Saturday, September 09, 2006

Khatami in the Cathedral

The Weekly Standard:
"Interfaith dialogue" is all the rage these days: understanding our commonality by celebrating our differences. Or something like that. It's infected venerable pillars of establishment religion, such as the National Cathedral in Washington. There, they've found a way to take the edge off all the God 'n' Jesus talk by featuring speakers like Larry Dossey, a mind-body expert who "celebrates the healing power of music, touch and mystery." Which is not to say they don't boldly espouse the most hallowed tenets of the Episcopal tradition, such as offering a "Five Pillars of Islam" course through their Cathedral College.

The National Cathedral, then, was the perfect setting to welcome former Iranian president Mohammad Khatami, the senior most Iranian to visit our country in nearly three decades. With his need-for-understanding patter, his undeserved reputation among world leaders as a "reformer" and a beacon of tolerance (disputed by the 200 or so Iranian exiles who lined the Cathedral sidewalks accusing Khatami of everything from journalistic repression to coddling terrorists to murder), and with his tendency to throw not-so-subtle elbows at American leaders (he's compared George W. Bush's rhetoric to that of Osama bin Laden), Khatami is shaping up as the Persian Jimmy Carter. READ MORE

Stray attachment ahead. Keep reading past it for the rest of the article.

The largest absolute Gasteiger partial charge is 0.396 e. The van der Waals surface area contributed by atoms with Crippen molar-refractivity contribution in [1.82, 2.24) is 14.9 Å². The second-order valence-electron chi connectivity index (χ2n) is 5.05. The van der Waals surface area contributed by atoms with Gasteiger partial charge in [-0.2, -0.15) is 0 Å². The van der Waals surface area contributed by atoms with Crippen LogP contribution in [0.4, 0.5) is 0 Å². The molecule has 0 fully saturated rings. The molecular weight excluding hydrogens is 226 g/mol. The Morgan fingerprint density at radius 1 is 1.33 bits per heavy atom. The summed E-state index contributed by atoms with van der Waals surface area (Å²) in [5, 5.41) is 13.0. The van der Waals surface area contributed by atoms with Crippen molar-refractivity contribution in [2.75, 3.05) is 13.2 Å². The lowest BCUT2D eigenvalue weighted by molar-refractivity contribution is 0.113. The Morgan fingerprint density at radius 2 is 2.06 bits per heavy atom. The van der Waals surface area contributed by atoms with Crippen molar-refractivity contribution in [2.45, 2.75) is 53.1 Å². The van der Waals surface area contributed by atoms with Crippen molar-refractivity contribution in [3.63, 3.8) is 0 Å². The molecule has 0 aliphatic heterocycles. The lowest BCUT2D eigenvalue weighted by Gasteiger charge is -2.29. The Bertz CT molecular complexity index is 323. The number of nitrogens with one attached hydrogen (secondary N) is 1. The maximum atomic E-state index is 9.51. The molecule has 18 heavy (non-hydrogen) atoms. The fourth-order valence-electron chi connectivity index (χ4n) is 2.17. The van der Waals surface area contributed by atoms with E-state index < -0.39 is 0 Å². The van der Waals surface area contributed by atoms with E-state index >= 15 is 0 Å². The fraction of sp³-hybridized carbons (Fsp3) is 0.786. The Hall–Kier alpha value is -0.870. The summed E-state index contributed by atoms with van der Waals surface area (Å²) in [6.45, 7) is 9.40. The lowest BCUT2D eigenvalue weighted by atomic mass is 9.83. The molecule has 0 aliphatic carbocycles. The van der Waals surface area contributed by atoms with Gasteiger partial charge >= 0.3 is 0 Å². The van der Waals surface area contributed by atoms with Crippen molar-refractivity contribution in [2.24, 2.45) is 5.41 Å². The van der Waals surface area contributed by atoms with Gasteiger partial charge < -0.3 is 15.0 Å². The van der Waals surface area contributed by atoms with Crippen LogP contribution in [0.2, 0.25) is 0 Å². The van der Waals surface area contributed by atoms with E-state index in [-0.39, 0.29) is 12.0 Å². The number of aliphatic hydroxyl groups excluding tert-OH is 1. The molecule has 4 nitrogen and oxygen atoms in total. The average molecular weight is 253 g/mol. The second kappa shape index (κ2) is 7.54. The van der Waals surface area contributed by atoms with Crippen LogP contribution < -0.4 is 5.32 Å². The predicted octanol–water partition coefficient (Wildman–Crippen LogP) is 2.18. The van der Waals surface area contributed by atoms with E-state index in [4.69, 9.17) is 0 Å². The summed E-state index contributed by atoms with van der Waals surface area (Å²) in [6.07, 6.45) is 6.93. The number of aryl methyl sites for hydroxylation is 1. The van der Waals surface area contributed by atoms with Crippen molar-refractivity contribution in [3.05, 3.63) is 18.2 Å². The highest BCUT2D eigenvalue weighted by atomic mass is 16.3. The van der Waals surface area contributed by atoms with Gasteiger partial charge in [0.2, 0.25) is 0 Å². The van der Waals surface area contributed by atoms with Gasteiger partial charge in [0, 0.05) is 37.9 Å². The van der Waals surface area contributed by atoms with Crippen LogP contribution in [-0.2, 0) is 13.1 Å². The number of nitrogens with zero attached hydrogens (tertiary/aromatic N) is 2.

Nitpicky, over-analytical pedants might ask, "How can we have a dialogue when your successor, Mahmoud Ahmadinejad, keeps threatening to wipe Israel off the map?" Details . . . Starting a dialogue can be a messy business. Sometimes, you have to scream before you can whisper, just so you have everyone's attention.

Khatami, for his part, isn't a screamer. Aside from the occasional jaw-dropper--like calling Hezbollah "a shining sun that illuminates and warms the hearts of all Muslims and supporters of freedom in the world"--he mainly speaks the language of reconciliation, giving addresses like his famed "Dialogue Among Civilizations." The U.N. thought the concept such a swell idea that Kofi Annan declared 2001 the "Year of Dialogue Among Civilizations." The dialogue sort of got off track around September of that year, after wayward members of our shared Abrahamic tradition blew up the World Trade Center.

At the Cathedral the evening of September 7, Khatami's "interfaith dialogue" turned out to be more of an intrafaith monologue, since he did most of the talking, and in Farsi no less. Journalists were given full translations of the speech beforehand. "The bad news," said one, "is it's boring. The good news is it's short--we'll be home in time for football." Speaking in the flowery, abstract verbiage of a political philosopher, which he was until he signed on to the Iranian revolution, Khatami spoke of "the contradictions between individualistic liberalism and collectivist socialism," of the West's need to "take a step forward and view itself from another angle," and of how "democratic systems" oughtn't be "limited to liberal democracies."

Earlier, Khatami told reporters that Iran is just making nuclear energy, not weapons, even though he was saying so just a week after Ahmadinejad passed out awards to his nuclear scientists on Iranian national television, for such meritorious accomplishments as "notable management of the building of centrifuge taps, and other sensitive and complex components."

The crowd--a radical chic mélange of gray D.C. eminences and powdered and polished Iranians--gave him a standing ovation, unintimidated by the protesters outside, who tried to shame them with photos of Iranians back home getting hung from cranes and buried up to their waist before being stoned. Maybe, as our hosts suggested, he really is building a bridge between civilizations. A suspension bridge. As in, you'd have to suspend lots of disbelief to think his pretty rhetoric leads anywhere.